Kongsberg Seatex had hoped to sell an ocean surveillance system to the Moroccan navy but chose to refrain because of the Western Sahara conflict. “We could not be absolutely sure that it would not be placed in Western Sahara,” Even Aas, Executive Vice President, Public Affairs, told Norwatch.
Right after Easter this year a delegation from the Trondheim-based subsidiary of Norwegian arms exporter Kongsberg visited Casablanca. Kongsberg Seatex’s assignment was to show the Moroccan navy how the company’s technology for ocean surveillance functions, and the goal was to haul in a large contract.
But when the Kongsberg representatives pulled out a map of Morocco, the Moroccan officers reacted. The map followed UN maps and showed Morocco and Western Sahara as two separate countries.
“There is only one Morocco,” the officers said.
After that episode the company decided not to continue with the project.
“We could not be absolutely sure that the equipment would not be placed in Western Sahara, and therefore the decision was easy. We decided not to continue with our plans,” Even Aas, Kongsberg’s Executive Vice President, Public Affairs, told Norwatch.
The decision was made on 26 April this year, at the same time that the storm was raging around the case of the import of fish oil from Western Sahara to Norway. The decision was made only a few days before Norwatch got on the track of that case and got in touch with the company.
Kongsberg Group is Norway's biggest arms producing company, and majority owned by the Norwegian government. Ocean Surveillance Kongsberg’s Aas related that equipment was lent to the navy before Easter. Some of it had been installed on land in Casablanca, whereas some was on loan to ships in Moroccan waters. The equipment was to be used for so-called AIS (Automatic Identification System), a system with primarily two functions: first, to be able to identify ships out on the ocean and second, to avoid collisions among the ships themselves.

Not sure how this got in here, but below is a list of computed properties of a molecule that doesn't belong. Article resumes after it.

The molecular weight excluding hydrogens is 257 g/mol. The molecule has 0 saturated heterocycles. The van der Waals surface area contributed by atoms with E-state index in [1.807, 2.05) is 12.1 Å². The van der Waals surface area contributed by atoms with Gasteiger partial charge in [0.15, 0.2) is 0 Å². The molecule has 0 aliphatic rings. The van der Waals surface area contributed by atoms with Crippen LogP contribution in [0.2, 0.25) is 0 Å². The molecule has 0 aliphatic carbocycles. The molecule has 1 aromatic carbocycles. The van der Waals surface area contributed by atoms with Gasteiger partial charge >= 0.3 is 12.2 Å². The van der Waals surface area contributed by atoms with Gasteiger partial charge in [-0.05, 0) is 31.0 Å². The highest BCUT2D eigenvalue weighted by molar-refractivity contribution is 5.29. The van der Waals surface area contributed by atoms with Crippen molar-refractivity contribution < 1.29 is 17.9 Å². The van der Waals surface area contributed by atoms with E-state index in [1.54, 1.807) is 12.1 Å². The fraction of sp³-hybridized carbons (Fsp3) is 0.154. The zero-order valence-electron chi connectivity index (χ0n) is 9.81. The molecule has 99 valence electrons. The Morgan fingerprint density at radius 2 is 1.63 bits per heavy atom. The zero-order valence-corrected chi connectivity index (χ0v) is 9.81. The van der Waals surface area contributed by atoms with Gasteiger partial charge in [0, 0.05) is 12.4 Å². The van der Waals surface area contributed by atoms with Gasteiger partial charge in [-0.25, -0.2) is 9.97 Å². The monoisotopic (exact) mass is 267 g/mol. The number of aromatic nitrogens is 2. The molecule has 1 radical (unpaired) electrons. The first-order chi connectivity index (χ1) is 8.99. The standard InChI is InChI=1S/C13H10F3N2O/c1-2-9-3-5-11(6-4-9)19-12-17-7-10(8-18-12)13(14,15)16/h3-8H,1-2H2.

The official offer from Morocco had not yet been presented when Kongsberg chose not to continue with the project.
The decision to abstain from further collaboration was made when the Kongsberg representatives finally had returned home to Norway and gotten in touch with the group’s main office with regard to the episode with the navy officers.
Another case that Norwatch revealed last year, about Fugro-Geoteam’s seismic involvement off the coast of Western Sahara, has now been concluded. Last week it was announced that Fugro-Geoteam refrains from further assignments in the area. Fugro-Geoteam has written in a recent letter that it has “decided to abstain from any form of involvement in Western Sahara until the political situation in the country is resolved,” according the The Support Committee for Western Sahara
Since 1975, three quarters of the territory of Western Sahara has been occupied by Morocco. A majority of the population is still living in refugee camps in Algeria. Those who remained in their homeland are subjected to serious harassment from the Moroccan occupiers. For more than 40 years the Sahrawis have been waiting for the fullfilment of their legitimate right to self-determination.
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